Jun 092008

The decorative association in these bright, warm paintings is so strong that I think about white dresses bedecked with orange spots (or flowers). Incidentally, these series depict autumn, when nature changes attires — to something more austere — and the artist captures the lyricism of this languorous process. The contrast of the white and the orange is so striking as to almost scream from the canvas; it doesn’t, however — it sings instead. To ensure consonance, the artist provides space for additional colors, such as the green of the leaves and grass, the blue of the river and the brown of the mountains. The latter two produce a background harmony that supports the melody at the front.


In almost all of the pieces in this series, the trees are cut by the frame, and the audience sees only the middle section. While somewhat annoying at first, this feature prompts the viewers to plunge into the experience of gazing and enjoying nature — by denying them any roots or crowns to fix their eyes on. The narrow field of vision simulates walking in an unknown environment, stepping without knowing where one’s feet would land; it cultivates uncertainty and even fear. We are put inside the groves in first person, as if able to touch the trunks just by extending a hand. The rhythm of the birches, curved or straight, encourages to imagine oneself as another tree. The aggregate effect is of a powerful bond with nature.

Though one of the close-up birches usually provides a focal point, the compositions lack a clear center. This is a strange quality in a landscape where the subjects fill most of the foreground. It is as if the artist paints close scenes while having the panoramic remote background in mind; she does not want the audience to focus on a particular point in the foreground — as much as we may be tempted to — but rather conceive the painting as a wide landscape. To my mind, this is not an easy exercise (especially considering the notion of the intimate experience described earlier), but a highly rewarding one.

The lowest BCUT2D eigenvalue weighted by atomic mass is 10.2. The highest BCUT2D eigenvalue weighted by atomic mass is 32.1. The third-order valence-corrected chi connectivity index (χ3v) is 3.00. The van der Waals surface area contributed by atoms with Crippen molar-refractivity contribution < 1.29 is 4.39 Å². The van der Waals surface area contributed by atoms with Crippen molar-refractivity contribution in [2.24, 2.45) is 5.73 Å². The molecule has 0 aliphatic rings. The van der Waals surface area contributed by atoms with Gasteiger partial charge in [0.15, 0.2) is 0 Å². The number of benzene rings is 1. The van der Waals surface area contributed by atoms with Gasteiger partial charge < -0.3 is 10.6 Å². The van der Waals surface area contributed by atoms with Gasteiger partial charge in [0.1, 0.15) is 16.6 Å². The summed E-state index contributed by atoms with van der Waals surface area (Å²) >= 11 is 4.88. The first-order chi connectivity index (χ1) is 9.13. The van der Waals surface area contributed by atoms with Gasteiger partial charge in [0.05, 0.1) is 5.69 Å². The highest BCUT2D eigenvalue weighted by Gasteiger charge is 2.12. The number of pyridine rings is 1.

These are two-layered works that uphold compositional and color balance by making juxtapositions. Thus, the birches’ finesse mellows the mountains’ solemnity and the maple hot orange spots offset the cool tones in the back. The visual transition from one layer to another is natural because there is no center that would draw all the attention and interfere. Indeed, at some point it may appear that the configuration of the maple leaves clusters repeats the contours of the hills. Overall, the artist created a series of deep landscapes that succeed in resonating with a range of human emotions.

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